Council of Europe: Refugees and violence against Romani people are current problems
Last year was a bad year for fundamental human rights in the 47 member countries of the Council of Europe (CoE). CoE Human Rights Commissioner Nils Muižnieks says in his annual report that the reasons for this are the crisis around refugees in the Mediterranean Sea, the conflict in Ukraine, and attacks on media freedom.
The Czech Republic is mentioned in the report in the context of persistent violence against Romani people. "Last year thousands of people died who should not have, especially in the Mediterranean Sea and in eastern Ukraine. They should not have died in a Europe that prides itself on being an area governed by democracy and the rule of law, on a continent that claims it has learned the lessons of its own bloody, violent history," said Muižnieks on 24 April when presenting the 73-page report to the Parliamentary Assembly of the Council of Europe.
The Mediterranean Sea, according to the Commissioner, is transforming into an enormous mass grave for people fleeing persecution, poverty, and war. According to the report, restrictions on fundamental freedoms are a reason for concern in Russia and Ukraine.
Muižnieks lists those countries and Turkey as ones where journalists are physically attacked and media outlets are publicly vilified. "Geopolitics and politics" related to the conflict in eastern Ukraine have reportedly overshadowed a serious humanitarian crisis afflicting occupants of the region.
The situation of Crimean Tatars is reportedly also cause for concern. The report also emphasizes the serious deterioration in the state of human rights in Azerbaijan, where authorities have prosecuted many significant human right defenders, beginning last summer.
In the report, Muižnieks notes the persistent discrimination and exclusion of Romani people, saying that it is a serious problem that has been noted in almost all of the CoE member countries. Specifically, he also expressed "concern over the persistent assaults on Romani people by extremist groups and the growing number of violent anti-Romani events in Europe, including in the Czech Republic, Hungary and Romania."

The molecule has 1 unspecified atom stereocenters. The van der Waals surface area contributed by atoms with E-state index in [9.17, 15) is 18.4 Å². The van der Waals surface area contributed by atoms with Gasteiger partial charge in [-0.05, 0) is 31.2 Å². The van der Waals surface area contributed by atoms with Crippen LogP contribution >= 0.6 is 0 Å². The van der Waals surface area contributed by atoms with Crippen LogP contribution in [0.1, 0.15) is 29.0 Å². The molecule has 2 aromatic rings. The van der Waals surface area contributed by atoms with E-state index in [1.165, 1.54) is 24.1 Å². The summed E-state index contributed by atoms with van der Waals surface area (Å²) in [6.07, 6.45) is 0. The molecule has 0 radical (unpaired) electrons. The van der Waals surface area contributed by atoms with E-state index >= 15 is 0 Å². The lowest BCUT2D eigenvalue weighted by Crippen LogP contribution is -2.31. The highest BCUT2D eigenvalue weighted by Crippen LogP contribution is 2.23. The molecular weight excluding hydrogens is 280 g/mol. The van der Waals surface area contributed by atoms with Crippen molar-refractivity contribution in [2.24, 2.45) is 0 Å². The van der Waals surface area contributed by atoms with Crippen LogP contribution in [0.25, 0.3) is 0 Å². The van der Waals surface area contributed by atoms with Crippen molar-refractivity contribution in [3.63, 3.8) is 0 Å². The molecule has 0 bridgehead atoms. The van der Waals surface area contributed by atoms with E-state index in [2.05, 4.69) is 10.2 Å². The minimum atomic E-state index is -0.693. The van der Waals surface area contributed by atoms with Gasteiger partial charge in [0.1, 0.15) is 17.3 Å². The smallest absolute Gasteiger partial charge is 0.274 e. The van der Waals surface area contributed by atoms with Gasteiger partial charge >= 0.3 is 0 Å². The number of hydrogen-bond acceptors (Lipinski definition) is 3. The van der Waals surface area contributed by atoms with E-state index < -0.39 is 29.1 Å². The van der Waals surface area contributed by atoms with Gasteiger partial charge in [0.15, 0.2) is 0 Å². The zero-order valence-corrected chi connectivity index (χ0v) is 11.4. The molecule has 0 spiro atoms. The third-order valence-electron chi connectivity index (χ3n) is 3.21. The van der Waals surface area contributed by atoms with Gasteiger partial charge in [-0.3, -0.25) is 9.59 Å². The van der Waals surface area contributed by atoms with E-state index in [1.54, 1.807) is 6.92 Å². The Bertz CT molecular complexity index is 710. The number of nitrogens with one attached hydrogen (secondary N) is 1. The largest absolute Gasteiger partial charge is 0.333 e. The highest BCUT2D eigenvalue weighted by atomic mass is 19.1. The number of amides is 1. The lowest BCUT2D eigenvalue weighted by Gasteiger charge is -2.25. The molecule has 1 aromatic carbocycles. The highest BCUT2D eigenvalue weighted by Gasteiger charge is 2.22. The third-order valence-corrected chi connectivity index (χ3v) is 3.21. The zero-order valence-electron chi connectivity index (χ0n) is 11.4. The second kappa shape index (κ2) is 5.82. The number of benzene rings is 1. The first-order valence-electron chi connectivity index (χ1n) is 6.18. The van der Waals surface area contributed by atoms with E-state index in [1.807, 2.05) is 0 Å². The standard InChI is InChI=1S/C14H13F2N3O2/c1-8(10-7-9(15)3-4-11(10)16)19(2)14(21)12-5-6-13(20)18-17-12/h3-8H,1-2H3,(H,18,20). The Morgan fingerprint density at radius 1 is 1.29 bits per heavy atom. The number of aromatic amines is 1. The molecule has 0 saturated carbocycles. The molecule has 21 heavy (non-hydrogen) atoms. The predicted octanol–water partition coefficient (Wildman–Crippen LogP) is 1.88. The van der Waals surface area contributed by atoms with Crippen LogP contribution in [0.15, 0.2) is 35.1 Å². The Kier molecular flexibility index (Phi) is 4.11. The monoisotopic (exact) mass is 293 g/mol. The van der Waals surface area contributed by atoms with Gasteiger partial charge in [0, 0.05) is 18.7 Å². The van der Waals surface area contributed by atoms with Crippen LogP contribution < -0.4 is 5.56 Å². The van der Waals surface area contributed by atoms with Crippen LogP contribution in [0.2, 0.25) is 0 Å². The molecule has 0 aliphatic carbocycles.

Muižnieks also recalled a letter he sent at the end of February to Czech Prime Minister Bohuslav Sobotka. He said he had expressed "concern over the persisting trend of anti-Romani violence in the country" in the communication.
In the letter, the Commissioner recommended the Czech authorities consider banning such demonstrations near Romani neighborhoods should there exist indications that the demonstrators intend to head into such localities. Given the extensive discrimination and violence against Romani people in the Czech Republic, the report says there is a need to promote greater tolerance among members of the majority society there and that key roles in the promotion of human rights and social solidarity must be played by opinion-makers and politicians.
- Council of Europe says there are still too many Romani children in the Czech "special schools"
- Council of Europe: Discrimination of Jews, LGBT, Roma and other minorities rising in Hungary
- Council of Europe: Anti-minority rhetoric common among Slovak political class
- Council of Europe: Handbook Launched on Remembrance Day of the Roma Holocaust
- Council of Europe: Financial crisis increases risk of intolerance and strengthens extremism
- Council of Europe Human Rights Commissioner condemns European anti-Gypsyism, including racist violence and segregation in the Czech Republic
- Remember and learn from Roma genocide memories, says Council of Europe
- Press release: Council of Europe - European media and anti-Gypsy stereotypes
- Minority rights monitoring ends in Czech Republic, results from Council of Europe in June
- Council of Europe monitors visit Czech Republic to review its upholding of minority rights
- Roma women harmed by forced sterilization in Czech Republic welcome Council of Europe approach to the issue
- Czech President Havel protested against the wall separating non-Roma from Roma on Matiční Street 20 years ago
- Pavel Botoš: Who will stop the use of terms like "cigoši" in the Czech Republic?
- Iveta Bílková: Czech society should not tolerate words like "Cigán", "Cigoši", etc.
- Roma are most frequently targeted by hatred on the Czech Internet, experts say the law applies online too
- Czech Govt report on the state of the Romani minority estimates 830 ghettos with 127 000 inhabitants in the regions
- Scottish court convicts traffickers of exploiting young women
- Slovakia: Café Európa discusses underrepresentation of Romani people in politics
- Hate Killer 3000! campaign reminds bystanders in the Czech Republic how to stand up to hate
- Slovak President Zuzana Čaputová has breakfast with Romani students
- VIDEO: Ostentatious homes built by Roma community in Romania reflect their desire for prestige
- Czech off-duty police officer assaults Romani children for smoking
- Austria, Germany on track to employ half of the refugees who arrived during the migration crisis four years ago